My thoughts on the story: This part of the story is involving the church and the duties of a priest. I can’t say it was the most exciting part of the story but it is how McGuire approached her delivery and what was happening behind the goings on of the clergy-house is what held me to the earphones. Towards the end of the sampler, things turnt a bit more dramatic – wherein someone is being put out of their job and they must find new accommendations – it seemed rather sudden and unexpected which given the timeline of the story, I was unsure where she would go from here. It was here where I drew closer to listening to the narrator as this was the kind of turning of events that gets rather exciting in a Historical novel!

My impressions of the narrator: McGuire has a strong and sharp voice which lends well for this story and the characters she’s bringing to life. I would consider this spoken narrative vs theatrical – wherein enjoying hearing her voice would be a joy as she had a nice cadence of rhythm in her performance. She has a keen accent as well – the kind of accent you love to find for British stories in narration.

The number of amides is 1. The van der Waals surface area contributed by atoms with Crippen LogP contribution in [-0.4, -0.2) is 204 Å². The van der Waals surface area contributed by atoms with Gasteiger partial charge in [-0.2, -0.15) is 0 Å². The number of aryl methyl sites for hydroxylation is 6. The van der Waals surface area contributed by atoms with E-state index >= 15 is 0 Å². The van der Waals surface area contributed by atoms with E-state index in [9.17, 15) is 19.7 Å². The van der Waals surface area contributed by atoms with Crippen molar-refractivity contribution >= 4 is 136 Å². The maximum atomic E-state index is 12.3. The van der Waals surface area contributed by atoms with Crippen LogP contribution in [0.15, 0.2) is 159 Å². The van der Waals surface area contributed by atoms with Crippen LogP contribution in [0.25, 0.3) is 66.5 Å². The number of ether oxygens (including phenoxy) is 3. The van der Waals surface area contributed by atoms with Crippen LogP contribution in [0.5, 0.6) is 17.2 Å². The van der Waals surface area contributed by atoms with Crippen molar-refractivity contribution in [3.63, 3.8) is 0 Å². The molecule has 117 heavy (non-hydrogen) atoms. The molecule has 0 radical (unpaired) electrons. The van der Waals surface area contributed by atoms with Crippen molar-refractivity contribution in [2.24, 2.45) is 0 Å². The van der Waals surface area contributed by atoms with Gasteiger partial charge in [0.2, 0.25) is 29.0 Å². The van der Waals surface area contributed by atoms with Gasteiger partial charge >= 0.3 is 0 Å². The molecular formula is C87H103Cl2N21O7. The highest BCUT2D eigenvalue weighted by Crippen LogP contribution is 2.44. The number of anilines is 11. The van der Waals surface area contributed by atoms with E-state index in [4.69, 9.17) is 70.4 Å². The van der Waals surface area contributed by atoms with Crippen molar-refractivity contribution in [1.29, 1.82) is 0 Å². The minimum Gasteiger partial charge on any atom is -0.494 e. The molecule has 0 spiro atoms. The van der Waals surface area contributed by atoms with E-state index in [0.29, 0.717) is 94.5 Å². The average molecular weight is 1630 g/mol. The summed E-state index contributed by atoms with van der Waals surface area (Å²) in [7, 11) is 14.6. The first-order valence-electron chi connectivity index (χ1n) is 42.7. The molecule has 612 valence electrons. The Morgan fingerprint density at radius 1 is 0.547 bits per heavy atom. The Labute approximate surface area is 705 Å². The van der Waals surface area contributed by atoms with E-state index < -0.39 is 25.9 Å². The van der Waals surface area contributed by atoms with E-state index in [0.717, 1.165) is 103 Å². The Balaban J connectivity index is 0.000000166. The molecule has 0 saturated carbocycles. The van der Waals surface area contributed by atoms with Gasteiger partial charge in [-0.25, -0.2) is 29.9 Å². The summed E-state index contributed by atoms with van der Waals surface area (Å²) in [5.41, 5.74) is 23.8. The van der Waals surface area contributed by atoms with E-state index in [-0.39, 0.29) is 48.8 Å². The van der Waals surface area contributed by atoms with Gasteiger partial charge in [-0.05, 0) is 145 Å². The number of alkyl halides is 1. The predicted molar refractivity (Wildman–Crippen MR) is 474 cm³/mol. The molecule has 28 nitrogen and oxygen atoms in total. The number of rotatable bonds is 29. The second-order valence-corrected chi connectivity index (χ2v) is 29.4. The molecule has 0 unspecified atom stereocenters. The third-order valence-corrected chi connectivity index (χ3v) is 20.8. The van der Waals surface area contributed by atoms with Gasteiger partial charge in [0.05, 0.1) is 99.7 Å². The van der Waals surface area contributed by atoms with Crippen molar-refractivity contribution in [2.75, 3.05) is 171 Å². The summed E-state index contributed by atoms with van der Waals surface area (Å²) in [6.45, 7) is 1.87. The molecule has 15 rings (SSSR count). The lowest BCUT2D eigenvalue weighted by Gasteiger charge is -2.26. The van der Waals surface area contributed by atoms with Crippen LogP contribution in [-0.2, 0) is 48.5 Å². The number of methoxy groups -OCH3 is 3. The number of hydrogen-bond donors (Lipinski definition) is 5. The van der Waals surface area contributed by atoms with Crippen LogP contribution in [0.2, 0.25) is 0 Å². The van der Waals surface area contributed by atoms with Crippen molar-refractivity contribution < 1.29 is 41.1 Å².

As I listened to this sampler ahead of finding which extract I was given – it was quite champion to realise the two were connected in sequence of order within the story’s arc of disclosure!

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Did I grab your eye and attention?

Sound like the kind of bookish read you’ve been needing?

Be sure to brew your favourite cuppa and enjoy this extract from the novel.

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Book Spotlight | Featuring notes by Jorie and an extract from “The French Wife” by Diney CosteloeThe French Wife
by Diney Costeloe